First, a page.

Basically, they still need the same nutrients for development at that stage. They need calcium and phosphorus for bone growth, zinc for reproductive health and vitamins to protect them from diseases. They, however, need more energy giving foods and protein than other people because their physiological needs at that point and time require these foods more. The only difference is the focus on reproductive needs for girls. A pregnant teen would require iron folic supplements for a healthy pregnancy.
What supplements would you recommend for adolescents?
I would not advocate supplements for normal people. Supplements are usually recommended for someone who has the need for them for one reason or the other. For example, we advocate for Iron folic supplements for pregnant women because they need it to boost their haemoglobin levels, or vitamin A to babies because they are more likely to get sick compared to adults. Otherwise, if they eat all their 3 balanced meals in a day, and healthy snacks in between, then they do not need supplements.
During puberty, the body goes through changed that may cause excessive weight gain, is that something to be worried about?
The thing is when going through adolescence appetite is high due to physiological changes taking place. For some, they will put on more weight than others. This is a normal occurrence and should not worry parents. However, it can be checked to reduce chances of obesity. This should not involve cutting down their meals at the expense of their nutrient requirement. You can reduce fats from their diet so they take just what they need.
Portion control is another option. Because of their appetite, they tend to take more portions than their bodies require. They should have their meals spread out during the day. Breakfast, lunch and supper and with snack times in between. If they have small portions spread out during the day, then it is not very easy to put on weight. Do not also forget that adolescents are very active people and are growing so their bodies use up more energy. But should they need to have regulation, they should be taught what the right portions for their meals are. However, for adolescents the best way to lose weight is to become busy, exercise.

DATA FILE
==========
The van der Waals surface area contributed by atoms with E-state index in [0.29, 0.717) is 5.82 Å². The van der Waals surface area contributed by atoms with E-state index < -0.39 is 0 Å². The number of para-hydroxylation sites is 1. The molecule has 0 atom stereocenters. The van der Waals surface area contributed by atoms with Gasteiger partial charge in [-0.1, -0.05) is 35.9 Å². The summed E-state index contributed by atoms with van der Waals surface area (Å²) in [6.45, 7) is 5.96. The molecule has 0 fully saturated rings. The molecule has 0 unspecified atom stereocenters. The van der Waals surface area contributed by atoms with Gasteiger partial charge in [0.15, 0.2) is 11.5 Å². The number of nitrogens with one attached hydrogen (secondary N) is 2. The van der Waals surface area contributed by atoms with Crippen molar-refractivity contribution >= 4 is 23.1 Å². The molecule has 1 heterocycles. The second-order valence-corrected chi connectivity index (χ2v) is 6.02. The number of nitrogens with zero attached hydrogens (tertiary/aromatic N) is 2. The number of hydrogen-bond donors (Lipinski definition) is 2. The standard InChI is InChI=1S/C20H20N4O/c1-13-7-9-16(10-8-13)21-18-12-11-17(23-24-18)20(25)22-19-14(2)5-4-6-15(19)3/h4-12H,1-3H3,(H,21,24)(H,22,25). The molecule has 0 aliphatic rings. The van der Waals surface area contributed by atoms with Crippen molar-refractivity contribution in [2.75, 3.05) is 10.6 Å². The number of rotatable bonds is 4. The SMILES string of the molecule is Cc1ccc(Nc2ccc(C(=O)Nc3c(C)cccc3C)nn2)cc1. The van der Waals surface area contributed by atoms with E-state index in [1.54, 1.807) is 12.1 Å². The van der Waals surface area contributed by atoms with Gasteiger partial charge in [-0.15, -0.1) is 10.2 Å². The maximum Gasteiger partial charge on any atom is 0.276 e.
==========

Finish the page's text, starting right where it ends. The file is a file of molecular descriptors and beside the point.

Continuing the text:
What kinds of exercises would you recommend for them?
Simple things such as taking the stairs instead of using a lift. They honestly do not require much. The adolescents who are involved in games are covered. Their bodies get ample exercise for people their age. But those who are not actively involved in games tend to get lost in activities that require them to be seated all day.
Exercise only becomes strenuous if they are involved in competitive sports. For such teens, I would advise that they have a nutritional plan so that their bodies can keep up with the levels of activity. Most adolescents in competitive games require a lot of energy and a lot of protein for their muscles. They require almost twice as much as a normal person. So in that area, parents need to be vigilant. They require specialized attention. That is why we have sports nutritionists who are trained to work with such people.
Apart from food, what else is important to an adolescent’s overall health?
Sleep is very important. I would recommend sleep time between 7-8 hours. Most parents do not monitor sleep after a child is past a certain age. However, sleep is as important to an adolescent as it is to a child. Puberty is a time for quick growth and the only way their bodies can recover from this rigorous growth process is rest. It is a significant part which some miss out on and that can have some serious repercussions on their general health.